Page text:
Pollination failure in traditionally managed hay meadows of low quality: Comparing two different pollination strategies
Independent thesis Advanced level (degree of Master (Two Years)), 20 credits / 30 HE creditsStudent thesis
Today traditionally managed wooded hay meadows only exist in small fractions of their former distributions. Because of the fragmentation and degeneration of hay meadows and the fact that pollinating insect diversity and abundance also are declining, pollination services in these habitats requires attention. To examine the pollination services in traditionally managed hay meadows I collected Ranunculus acris (Buttercup) in 20 meadows of varying quality on Gotland and evaluated the mean seed set and mean number of produced seeds per plant. I also collected Filipendula vulgaris (Dropwort) in 18 meadows and evaluated the mean seed set to be able to compare the pollination success of the insect pollinated R. acris with the wind pollinated F. vulgaris. A range of habitat variables were collected in the meadows and in older surveys to examine their relative impact on seed set. I found significantly higher seed set for R. acris in the meadows with higher habitat quality, than in meadows with lower quality. In contrast seed set in F. vulgaris was not related to habitat quality. The population density also seemed to play an important role in fertilization rate for R. acris, through increased seed set in high density areas, while plant height was positively correlated with number of produced seeds. For F. vulgaris seed set was positively correlated with moss cover, and number of seeds per plant was positively correlated with population density. These results suggest that reproductive success among insect pollinated plants are more sensitive to habitat degeneration than among wind pollinated plants. The status of pollination services in traditionally managed wooded hay meadows should be evaluated further.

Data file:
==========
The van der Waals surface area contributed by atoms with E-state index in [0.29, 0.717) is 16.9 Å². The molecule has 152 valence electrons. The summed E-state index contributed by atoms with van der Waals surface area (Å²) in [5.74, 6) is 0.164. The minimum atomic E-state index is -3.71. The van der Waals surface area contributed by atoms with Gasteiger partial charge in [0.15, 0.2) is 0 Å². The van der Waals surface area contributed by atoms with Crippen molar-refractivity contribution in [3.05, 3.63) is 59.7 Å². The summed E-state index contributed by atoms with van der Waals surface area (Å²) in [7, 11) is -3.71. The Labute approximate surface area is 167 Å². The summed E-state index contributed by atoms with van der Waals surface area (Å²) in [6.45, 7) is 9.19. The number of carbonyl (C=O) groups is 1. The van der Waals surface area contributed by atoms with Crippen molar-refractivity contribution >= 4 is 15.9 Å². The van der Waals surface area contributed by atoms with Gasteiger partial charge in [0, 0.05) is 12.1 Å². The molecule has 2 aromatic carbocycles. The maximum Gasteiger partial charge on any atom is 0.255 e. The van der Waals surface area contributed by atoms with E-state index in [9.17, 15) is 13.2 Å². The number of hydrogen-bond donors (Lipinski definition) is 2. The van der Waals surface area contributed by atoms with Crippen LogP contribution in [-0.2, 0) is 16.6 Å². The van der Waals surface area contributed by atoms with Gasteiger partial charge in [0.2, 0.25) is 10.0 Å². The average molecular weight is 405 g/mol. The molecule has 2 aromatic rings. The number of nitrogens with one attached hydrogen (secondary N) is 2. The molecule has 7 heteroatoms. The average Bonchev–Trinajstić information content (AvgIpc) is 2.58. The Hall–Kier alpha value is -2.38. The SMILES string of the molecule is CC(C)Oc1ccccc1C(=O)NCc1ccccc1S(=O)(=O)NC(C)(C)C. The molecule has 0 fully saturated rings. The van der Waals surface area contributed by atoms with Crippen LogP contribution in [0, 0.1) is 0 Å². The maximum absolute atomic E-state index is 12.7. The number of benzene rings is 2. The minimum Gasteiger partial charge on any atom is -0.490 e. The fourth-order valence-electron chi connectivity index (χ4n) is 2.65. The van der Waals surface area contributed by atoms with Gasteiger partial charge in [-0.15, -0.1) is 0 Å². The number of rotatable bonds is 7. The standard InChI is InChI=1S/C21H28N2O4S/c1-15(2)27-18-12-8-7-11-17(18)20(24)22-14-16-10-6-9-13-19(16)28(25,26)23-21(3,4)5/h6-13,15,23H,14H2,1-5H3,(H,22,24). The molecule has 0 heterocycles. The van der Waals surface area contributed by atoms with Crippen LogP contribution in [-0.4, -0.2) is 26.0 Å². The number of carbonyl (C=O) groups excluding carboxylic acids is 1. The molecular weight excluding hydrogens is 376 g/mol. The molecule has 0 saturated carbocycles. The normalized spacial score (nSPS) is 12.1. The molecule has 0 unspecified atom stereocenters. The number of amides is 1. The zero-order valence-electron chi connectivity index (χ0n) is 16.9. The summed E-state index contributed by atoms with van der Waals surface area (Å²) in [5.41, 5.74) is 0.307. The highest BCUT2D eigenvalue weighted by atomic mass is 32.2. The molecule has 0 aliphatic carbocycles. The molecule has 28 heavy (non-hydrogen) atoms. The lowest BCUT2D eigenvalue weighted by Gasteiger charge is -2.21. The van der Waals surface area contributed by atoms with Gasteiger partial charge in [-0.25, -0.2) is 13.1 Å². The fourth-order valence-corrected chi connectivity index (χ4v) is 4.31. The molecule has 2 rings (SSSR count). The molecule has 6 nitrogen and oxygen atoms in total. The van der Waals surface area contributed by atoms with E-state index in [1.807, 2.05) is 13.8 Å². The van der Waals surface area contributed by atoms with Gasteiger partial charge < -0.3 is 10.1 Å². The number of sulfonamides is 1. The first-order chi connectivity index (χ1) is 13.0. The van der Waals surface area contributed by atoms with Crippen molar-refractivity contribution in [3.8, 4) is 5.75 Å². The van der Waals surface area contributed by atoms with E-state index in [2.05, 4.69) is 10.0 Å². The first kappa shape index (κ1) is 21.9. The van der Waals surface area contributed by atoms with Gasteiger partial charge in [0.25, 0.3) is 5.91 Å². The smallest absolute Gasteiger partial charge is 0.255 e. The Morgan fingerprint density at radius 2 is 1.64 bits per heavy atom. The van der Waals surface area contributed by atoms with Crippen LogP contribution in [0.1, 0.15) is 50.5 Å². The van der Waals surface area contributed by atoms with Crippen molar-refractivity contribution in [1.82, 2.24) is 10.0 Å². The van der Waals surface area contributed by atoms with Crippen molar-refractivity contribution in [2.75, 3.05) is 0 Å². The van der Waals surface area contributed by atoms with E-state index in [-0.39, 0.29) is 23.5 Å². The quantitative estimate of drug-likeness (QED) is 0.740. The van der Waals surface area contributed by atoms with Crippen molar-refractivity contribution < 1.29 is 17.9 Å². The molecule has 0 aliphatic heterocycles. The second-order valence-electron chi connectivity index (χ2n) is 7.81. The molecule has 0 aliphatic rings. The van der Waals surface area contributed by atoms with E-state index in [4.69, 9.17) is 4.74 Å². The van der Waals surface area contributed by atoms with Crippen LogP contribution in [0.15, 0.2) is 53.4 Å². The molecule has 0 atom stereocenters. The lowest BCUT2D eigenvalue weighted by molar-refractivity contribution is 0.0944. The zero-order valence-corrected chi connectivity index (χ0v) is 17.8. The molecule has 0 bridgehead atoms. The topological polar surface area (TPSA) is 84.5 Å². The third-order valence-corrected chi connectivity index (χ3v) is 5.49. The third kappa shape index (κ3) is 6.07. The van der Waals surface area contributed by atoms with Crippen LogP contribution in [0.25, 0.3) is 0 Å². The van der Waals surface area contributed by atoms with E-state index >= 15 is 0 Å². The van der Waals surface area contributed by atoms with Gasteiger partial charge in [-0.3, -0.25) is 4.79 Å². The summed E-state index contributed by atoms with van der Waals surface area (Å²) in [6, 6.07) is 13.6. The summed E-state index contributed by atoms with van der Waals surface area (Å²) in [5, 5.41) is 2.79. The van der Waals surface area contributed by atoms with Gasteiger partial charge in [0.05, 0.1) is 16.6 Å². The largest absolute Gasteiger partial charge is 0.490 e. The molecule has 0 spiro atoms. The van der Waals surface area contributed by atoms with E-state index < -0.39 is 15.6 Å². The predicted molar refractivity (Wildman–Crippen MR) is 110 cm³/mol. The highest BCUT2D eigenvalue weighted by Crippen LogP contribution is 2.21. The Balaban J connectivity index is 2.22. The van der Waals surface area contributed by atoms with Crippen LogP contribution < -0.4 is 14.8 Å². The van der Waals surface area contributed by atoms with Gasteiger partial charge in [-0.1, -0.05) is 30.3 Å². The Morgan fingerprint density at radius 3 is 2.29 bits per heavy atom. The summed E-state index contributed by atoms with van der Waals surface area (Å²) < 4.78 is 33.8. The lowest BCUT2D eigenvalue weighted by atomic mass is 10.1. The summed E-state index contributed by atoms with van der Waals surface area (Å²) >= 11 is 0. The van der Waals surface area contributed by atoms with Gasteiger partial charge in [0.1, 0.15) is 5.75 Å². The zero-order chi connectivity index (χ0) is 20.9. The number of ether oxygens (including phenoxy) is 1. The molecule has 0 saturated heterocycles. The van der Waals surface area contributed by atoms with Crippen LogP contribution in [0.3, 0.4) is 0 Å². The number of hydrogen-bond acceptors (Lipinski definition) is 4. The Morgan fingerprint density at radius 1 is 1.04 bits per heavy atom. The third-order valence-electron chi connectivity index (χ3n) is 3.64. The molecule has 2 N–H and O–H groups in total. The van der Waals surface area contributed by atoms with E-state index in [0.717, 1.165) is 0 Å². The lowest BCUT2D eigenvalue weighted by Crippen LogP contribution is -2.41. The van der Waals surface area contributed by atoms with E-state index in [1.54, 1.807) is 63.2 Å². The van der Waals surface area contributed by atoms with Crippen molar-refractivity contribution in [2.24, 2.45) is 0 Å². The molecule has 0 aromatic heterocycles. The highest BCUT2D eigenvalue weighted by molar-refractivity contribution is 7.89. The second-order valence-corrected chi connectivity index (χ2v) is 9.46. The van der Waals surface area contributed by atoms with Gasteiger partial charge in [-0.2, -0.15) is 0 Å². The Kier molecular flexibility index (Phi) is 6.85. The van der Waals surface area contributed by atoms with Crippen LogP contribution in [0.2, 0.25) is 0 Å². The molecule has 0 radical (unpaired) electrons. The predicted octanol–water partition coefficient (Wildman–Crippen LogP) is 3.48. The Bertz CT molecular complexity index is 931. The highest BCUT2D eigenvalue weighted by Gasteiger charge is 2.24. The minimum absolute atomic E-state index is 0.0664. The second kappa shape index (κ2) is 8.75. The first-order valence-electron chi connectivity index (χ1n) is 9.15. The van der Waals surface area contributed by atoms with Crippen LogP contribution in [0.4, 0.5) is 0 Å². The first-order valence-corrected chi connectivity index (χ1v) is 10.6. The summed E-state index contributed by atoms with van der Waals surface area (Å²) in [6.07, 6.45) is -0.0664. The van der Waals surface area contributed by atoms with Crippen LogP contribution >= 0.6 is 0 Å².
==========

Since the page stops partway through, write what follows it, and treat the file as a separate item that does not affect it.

Place, publisher, year, edition, pages
2012. , 22 p.
Pollination, pollen limitation, hay meadow, habitat fragmentation, seed set, habitat quality, pollination strategies
IdentifiersURN: urn:nbn:se:uu:diva-182204OAI: oai:DiVA.org:uu-182204DiVA: diva2:558822
Master Programme in Biology
UppsokLife Earth Science
Svensson, Brita, ProfessorToräng, Per, postdoc